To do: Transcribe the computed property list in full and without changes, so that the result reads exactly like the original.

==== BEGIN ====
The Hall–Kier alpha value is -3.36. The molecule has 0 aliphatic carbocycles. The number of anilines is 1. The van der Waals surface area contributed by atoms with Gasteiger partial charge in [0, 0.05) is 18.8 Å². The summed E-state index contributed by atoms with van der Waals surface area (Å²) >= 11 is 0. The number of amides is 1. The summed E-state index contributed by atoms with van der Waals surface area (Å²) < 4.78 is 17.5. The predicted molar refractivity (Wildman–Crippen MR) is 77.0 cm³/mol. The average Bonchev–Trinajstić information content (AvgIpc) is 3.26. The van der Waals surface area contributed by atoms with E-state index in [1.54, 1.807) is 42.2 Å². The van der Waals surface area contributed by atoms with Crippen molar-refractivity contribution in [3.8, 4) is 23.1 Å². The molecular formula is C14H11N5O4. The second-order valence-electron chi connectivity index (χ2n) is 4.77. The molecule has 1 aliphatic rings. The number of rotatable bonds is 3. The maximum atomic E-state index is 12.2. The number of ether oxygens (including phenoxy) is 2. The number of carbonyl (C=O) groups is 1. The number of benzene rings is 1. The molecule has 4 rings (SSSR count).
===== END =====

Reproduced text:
The Hall–Kier alpha value is -3.36. The molecule has 0 aliphatic carbocycles. The number of anilines is 1. The van der Waals surface area contributed by atoms with Gasteiger partial charge in [0, 0.05) is 18.8 Å². The summed E-state index contributed by atoms with van der Waals surface area (Å²) >= 11 is 0. The number of amides is 1. The summed E-state index contributed by atoms with van der Waals surface area (Å²) < 4.78 is 17.5. The predicted molar refractivity (Wildman–Crippen MR) is 77.0 cm³/mol. The average Bonchev–Trinajstić information content (AvgIpc) is 3.26. The van der Waals surface area contributed by atoms with E-state index in [1.54, 1.807) is 42.2 Å². The van der Waals surface area contributed by atoms with Crippen molar-refractivity contribution in [3.8, 4) is 23.1 Å². The molecular formula is C14H11N5O4. The second-order valence-electron chi connectivity index (χ2n) is 4.77. The molecule has 1 aliphatic rings. The number of rotatable bonds is 3. The maximum atomic E-state index is 12.2. The number of ether oxygens (including phenoxy) is 2. The number of carbonyl (C=O) groups is 1. The number of benzene rings is 1. The molecule has 4 rings (SSSR count).